Cholesterol metabolism is another vital aspect of lipid metabolism, with cholesterol serving as a precursor for steroid hormones, bile acids, and cellular membranes. The liver plays a central role in cholesterol homeostasis by synthesizing cholesterol and regulating its uptake, storage, and excretion. Disruption of cholesterol metabolism can lead to dyslipidemia, a major risk factor for cardiovascular diseases such as atherosclerosis.

Lipid metabolism is intricately linked with other metabolic pathways, including carbohydrate and protein metabolism, through shared intermediates and regulatory mechanisms. Hormones such as insulin, glucagon, and leptin exert significant control over lipid metabolism, modulating enzyme activity, gene expression, and substrate availability in response to nutritional status and energy requirements.

Integration of lipidomics analysis with studies of lipid metabolism offers a holistic view of lipid homeostasis and its functional implications. This interdisciplinary approach allows researchers to identify biomarkers of disease, elucidate lipid-mediated signaling pathways, and uncover novel therapeutic targets for metabolic disorders, cardiovascular diseases, cancer, and neurodegenerative conditions.

How Does Lipidomics Work?

A typical workflow for lipidomic analysis of biological samples includes sample preparation, mass spectrometry-based analysis (i.e., MS data acquisition), and data processing.

Fig2. A typical workflow of lipidomic analysis of biological samplesFig2. A typical workflow of lipidomic analysis of biological samples (Züllig, T.; et al, 2020)

Sample processing

The first and most vital step in sample processing is the sampling itself. If samples are not immediately processed or flash frozen, many enzymatic and chemical processes will continue, eventually metabolizing the lipids. Therefore, it is highly advisable to process samples as quickly as possible, or, if this is not possible, to store them at least at −80 °C. Since lipids are generally prone to oxidization and hydrolysis, it is advisable to restrict the storage of samples to a period that is as short as possible, even at −80 °C.

  • Sample homogenization

This step becomes very important when working on tissue samples or cells. Homogenization ensures that lipids from all parts of a piece of tissue are equally accessible to extraction solvents.

  • Liquid–liquid extraction

The sample preparation technique most widely used in lipidomics is liquid–liquid extraction. The Folch protocol and the Bligh and Dyer protocol both rely on a ternary mixture of chloroform, methanol, and water.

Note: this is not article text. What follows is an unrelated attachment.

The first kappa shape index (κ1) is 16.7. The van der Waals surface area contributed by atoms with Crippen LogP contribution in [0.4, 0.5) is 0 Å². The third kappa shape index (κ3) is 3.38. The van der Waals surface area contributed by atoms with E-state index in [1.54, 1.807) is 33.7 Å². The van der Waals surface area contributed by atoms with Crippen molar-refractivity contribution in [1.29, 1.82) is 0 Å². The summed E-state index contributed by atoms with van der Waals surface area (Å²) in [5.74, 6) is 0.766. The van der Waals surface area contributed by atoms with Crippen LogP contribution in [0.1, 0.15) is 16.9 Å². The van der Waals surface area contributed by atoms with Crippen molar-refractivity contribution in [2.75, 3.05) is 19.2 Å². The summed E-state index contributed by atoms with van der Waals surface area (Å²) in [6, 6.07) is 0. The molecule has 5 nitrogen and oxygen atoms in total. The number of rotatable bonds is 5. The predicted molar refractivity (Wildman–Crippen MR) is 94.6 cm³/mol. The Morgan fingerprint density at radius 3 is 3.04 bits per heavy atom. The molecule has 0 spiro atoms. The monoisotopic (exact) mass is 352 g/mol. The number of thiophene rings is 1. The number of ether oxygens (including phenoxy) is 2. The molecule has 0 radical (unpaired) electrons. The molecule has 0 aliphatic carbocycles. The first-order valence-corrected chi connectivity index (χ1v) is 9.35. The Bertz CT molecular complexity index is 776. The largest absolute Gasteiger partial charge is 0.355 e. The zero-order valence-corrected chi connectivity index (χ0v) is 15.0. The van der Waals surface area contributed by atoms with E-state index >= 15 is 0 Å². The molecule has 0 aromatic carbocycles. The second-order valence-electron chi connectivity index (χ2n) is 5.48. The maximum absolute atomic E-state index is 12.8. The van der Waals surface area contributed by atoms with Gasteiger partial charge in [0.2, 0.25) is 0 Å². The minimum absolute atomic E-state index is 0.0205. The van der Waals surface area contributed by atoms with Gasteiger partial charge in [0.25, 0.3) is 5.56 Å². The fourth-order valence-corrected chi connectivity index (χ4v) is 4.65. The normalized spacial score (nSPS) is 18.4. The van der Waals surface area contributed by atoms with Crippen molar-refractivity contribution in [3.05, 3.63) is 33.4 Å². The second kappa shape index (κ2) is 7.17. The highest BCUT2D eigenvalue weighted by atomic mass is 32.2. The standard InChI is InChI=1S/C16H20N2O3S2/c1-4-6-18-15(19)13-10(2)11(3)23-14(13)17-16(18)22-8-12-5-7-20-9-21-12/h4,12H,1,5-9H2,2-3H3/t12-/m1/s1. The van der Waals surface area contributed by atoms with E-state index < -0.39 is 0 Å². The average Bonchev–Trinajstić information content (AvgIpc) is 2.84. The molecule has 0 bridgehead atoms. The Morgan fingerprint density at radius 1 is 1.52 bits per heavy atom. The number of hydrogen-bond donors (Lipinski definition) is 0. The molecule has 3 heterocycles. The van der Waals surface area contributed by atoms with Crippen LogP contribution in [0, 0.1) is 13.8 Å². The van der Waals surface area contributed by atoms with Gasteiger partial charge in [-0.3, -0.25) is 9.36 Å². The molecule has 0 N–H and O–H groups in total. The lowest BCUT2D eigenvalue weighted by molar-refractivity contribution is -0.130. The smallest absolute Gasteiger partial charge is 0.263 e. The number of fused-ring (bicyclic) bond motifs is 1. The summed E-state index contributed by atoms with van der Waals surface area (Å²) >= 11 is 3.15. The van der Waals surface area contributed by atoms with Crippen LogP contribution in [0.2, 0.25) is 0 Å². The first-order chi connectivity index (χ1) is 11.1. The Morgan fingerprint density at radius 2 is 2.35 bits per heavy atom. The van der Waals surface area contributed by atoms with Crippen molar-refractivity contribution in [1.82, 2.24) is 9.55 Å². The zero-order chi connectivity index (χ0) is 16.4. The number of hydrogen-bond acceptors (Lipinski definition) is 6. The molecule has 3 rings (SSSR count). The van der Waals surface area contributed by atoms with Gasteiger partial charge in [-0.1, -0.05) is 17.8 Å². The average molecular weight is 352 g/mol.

• Solid-phase extraction

Solid-phase extraction (SPE) is a very specific sample preparation technique used in lipidomics that yields highly enriched samples with little contamination. It can be a highly valuable method if only few precious samples need to be analyzed with a very high coverage of lipid species.

  • Derivatization

Derivatization serves four purposes in lipidomics: it can be used to (1) increase ionization efficiency, (2) introduce a selective fragment that can even be used in precursor ion or neutral loss scans, (3) mask functional groups (e.g., phosphates) that may stick to steel surfaces when they are transferred to the mass spectrometer, and (4) introduce an isotopic label for differential quantitation.

Mass spectrometry-based analysis

Shot-gun lipidomics directly introduces lipids and detects the lipids by MS, with separation of lipids achieved solely on the basis of mass-to-charge ratio. Creative Proteomics uses a new shotgun lipidomics platform was established by combining an Orbitrap Fusion mass spectrometer with a TriVersa Nanomate nanoelectrospray ion source.

Although shot-gun lipidomics can answer many of the needs associated with sample lipid profiling, some workflows do require chromatographic separation before MS analysis. In these cases, Creative Proteomics would choose a column that is suitable for the separation of your lipids of interest and use ultrahigh-performance liquid/gas chromatography equipped with different mass spectrometry systems to analyze the lipidomics.

MALDI-imaging mass spectrometry (MALDI-IMS) is a two-dimensional MALDI-MS technique used to visualize the spatial distribution of biomolecules without extraction, purification, separation, or labeling of biological samples. This technique can reveal the distribution of hundreds of ion signals in a single measurement and also helps in understanding the cellular profile of the biological system. MALDI-IMS has already revealed the characteristic distribution of several kinds of lipids in various tissues. The versatility of MALDI-IMS has opened a new frontier in several fields, especially in lipidomics.

Data processing